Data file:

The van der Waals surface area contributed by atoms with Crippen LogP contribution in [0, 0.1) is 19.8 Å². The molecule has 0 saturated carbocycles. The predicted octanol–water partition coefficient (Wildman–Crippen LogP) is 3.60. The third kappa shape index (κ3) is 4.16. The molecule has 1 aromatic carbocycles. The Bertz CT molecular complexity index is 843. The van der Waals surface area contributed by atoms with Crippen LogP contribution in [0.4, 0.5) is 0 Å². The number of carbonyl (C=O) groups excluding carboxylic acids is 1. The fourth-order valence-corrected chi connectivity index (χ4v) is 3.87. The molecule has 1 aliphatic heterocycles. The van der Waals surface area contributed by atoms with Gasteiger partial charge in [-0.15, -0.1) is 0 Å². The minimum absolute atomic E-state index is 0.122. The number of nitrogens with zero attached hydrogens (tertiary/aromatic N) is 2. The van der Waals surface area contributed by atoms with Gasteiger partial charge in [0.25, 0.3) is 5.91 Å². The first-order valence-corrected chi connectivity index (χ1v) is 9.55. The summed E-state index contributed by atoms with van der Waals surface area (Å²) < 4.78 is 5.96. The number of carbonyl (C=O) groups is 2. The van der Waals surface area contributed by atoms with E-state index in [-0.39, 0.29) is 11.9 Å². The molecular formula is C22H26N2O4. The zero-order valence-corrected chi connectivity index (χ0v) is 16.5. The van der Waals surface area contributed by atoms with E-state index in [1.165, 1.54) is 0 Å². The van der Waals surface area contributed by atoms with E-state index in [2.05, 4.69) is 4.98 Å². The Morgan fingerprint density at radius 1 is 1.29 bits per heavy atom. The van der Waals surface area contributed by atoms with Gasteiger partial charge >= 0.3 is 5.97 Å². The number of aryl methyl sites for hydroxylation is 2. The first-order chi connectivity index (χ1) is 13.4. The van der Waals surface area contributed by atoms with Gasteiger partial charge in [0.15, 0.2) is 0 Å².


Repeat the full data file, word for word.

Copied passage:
The van der Waals surface area contributed by atoms with Crippen LogP contribution in [0, 0.1) is 19.8 Å². The molecule has 0 saturated carbocycles. The predicted octanol–water partition coefficient (Wildman–Crippen LogP) is 3.60. The third kappa shape index (κ3) is 4.16. The molecule has 1 aromatic carbocycles. The Bertz CT molecular complexity index is 843. The van der Waals surface area contributed by atoms with Crippen LogP contribution in [0.4, 0.5) is 0 Å². The number of carbonyl (C=O) groups excluding carboxylic acids is 1. The fourth-order valence-corrected chi connectivity index (χ4v) is 3.87. The molecule has 1 aliphatic heterocycles. The van der Waals surface area contributed by atoms with Gasteiger partial charge in [-0.15, -0.1) is 0 Å². The minimum absolute atomic E-state index is 0.122. The number of nitrogens with zero attached hydrogens (tertiary/aromatic N) is 2. The van der Waals surface area contributed by atoms with Gasteiger partial charge in [0.25, 0.3) is 5.91 Å². The first-order valence-corrected chi connectivity index (χ1v) is 9.55. The summed E-state index contributed by atoms with van der Waals surface area (Å²) < 4.78 is 5.96. The number of carbonyl (C=O) groups is 2. The van der Waals surface area contributed by atoms with E-state index in [-0.39, 0.29) is 11.9 Å². The molecular formula is C22H26N2O4. The zero-order valence-corrected chi connectivity index (χ0v) is 16.5. The van der Waals surface area contributed by atoms with E-state index in [1.165, 1.54) is 0 Å². The van der Waals surface area contributed by atoms with E-state index in [2.05, 4.69) is 4.98 Å². The Morgan fingerprint density at radius 1 is 1.29 bits per heavy atom. The van der Waals surface area contributed by atoms with Gasteiger partial charge >= 0.3 is 5.97 Å². The number of aryl methyl sites for hydroxylation is 2. The first-order chi connectivity index (χ1) is 13.4. The van der Waals surface area contributed by atoms with Gasteiger partial charge in [0.15, 0.2) is 0 Å².